shaded lilacs. Her needles and balls of wool can be found everywhere she sits. Mostly she
knits matching skirts, jumpers, knee-socks and mittens for me. She taught me how to
knit plain and purl stitches so I could knit a little scarf for my doll. The fast, rhythmic
clacking of her needles tells us she’s feeling well.

Aunt Christina shows me how to set the table in the parlor for afternoon tea. Her
friends come to visit her most Sundays. They bring dark chocolates, a tart and Mrs.
Donaghue brings her spongy jam roll with dollops of cream in the middle. We enjoy hot
buttered sconces as we sit with the red coals piled high in the grate. On her best days she

“I’ll make black currant jam, or I’ll pickle some red beets and onions. Or maybe
I’ll make a rhubarb tart an’ custard.” In the afternoon, she brushes her hair and says,

“I’ll get dressed up an’ wear my lace blouse an’ green plaid skirt for the visitors.”

On her good days, when the visitors leave after the tea, her dark eyes are soft as
she washes the china painted with blue birds flying over pagodas.

A picture of Saint Theresa of Liseaux, patron saint of the missionaries hangs over
the fireplace in Aunt Christina’s bedroom. The young saint is holding a cross covered in
petal pink roses. It was from this picture Aunt Christina got the notion to have my first
communion dress made in the same shade of pink and a crown of matching pink roses in
my white veil. While the dressmaker fits me, she says she’s never seen anything so lovely.
But on my first communion day, I notice the other girls are wearing all white. I am the
only girl in a petal pink dress. I’m seven years old. I feel different even tho’ everyone
says I’m gorgeous. Mrs. Donoghue owns a camera and takes a photo of me. A few
Sundays later, she brings the picture to show all the Sunday visitors. I see my first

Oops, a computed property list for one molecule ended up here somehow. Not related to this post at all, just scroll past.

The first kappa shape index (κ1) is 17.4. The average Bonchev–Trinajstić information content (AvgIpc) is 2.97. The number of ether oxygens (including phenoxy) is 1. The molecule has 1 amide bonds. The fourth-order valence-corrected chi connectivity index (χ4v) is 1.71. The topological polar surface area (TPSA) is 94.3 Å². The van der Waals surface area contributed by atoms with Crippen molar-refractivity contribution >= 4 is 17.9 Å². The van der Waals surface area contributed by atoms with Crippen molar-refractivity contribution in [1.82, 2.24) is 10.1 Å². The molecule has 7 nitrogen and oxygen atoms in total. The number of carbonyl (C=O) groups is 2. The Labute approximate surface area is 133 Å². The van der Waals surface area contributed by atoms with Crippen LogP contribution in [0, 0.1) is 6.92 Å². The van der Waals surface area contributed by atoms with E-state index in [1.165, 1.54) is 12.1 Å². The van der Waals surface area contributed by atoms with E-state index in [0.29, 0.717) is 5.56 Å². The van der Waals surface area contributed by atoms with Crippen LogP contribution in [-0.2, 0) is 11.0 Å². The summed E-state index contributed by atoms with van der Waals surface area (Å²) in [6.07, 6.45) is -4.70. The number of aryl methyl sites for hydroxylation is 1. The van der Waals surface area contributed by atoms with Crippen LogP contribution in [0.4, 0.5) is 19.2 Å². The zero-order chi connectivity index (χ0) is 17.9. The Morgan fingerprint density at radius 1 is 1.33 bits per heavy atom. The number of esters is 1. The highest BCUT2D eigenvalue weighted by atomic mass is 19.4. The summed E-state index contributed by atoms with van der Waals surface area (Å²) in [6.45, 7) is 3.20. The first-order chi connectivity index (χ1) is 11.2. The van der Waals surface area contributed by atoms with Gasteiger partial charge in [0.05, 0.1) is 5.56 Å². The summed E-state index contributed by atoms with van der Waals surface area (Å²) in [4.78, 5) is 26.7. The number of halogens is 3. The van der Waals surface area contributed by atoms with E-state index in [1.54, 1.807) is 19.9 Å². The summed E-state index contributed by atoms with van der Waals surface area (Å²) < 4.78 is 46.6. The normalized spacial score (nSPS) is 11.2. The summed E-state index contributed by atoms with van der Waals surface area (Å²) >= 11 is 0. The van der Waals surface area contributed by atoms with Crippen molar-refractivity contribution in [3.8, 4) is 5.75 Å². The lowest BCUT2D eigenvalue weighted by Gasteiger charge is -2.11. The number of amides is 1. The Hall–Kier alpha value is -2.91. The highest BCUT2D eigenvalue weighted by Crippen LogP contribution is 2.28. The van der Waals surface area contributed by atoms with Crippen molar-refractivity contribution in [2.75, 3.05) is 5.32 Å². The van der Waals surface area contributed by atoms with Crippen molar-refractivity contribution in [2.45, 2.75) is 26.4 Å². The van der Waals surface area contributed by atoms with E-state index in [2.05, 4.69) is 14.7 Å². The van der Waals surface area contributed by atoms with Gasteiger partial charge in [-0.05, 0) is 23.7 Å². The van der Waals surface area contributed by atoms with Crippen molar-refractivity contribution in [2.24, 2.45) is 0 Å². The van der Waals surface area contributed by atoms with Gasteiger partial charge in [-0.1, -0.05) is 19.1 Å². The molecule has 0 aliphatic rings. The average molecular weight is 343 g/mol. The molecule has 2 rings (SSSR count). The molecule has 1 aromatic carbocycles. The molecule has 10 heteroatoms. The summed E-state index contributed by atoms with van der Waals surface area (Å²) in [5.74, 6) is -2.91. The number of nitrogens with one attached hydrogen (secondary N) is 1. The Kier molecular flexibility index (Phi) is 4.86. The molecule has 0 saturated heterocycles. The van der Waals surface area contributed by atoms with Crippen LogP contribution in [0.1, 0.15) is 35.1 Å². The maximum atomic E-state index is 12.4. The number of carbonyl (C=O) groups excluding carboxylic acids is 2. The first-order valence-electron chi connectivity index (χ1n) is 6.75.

miracle. The dress looks white. But Aunt Christina looks very disappointed and says:

“It’s a pity the petal pink doesn’t show up in the black an’ white photo.”

Soon after making my first communion, Aunt Christina says she’d like me to take
piano lessons with the nun after school. I take to it with great gusto. I pump the peddles
with my feet and thump the mahogany wood with the toes of my leather shoes to make
drum beats. I progress as far as playing the Blue Danube Waltz. Every time I play it, Aunt
Christina calls down from her bed:

“Play it soft-- ly! Play it soft--ly! One - two - three. One - two - three. It’s not
a march! It’s a waltz. One - two - three.

In winter, the visitors come after tea and play cards. They are shrouded in the
blue-gray smoke from the Sweet Afton cigarettes and pipe smoke. Aunt Christina has a
cigarette between her fingers as well. Mrs. Donaghue shouts, “Up The Republic!” when
she slaps down the trump card. They talk a mile a minute. Their loud whispers and
currents of laughter stuff every corner of the house and float into my ears as I sit at the top
of the stairs. Aunt Christina says,

“She said to me the other day, Why don’t the Stevenson’s have a picture of the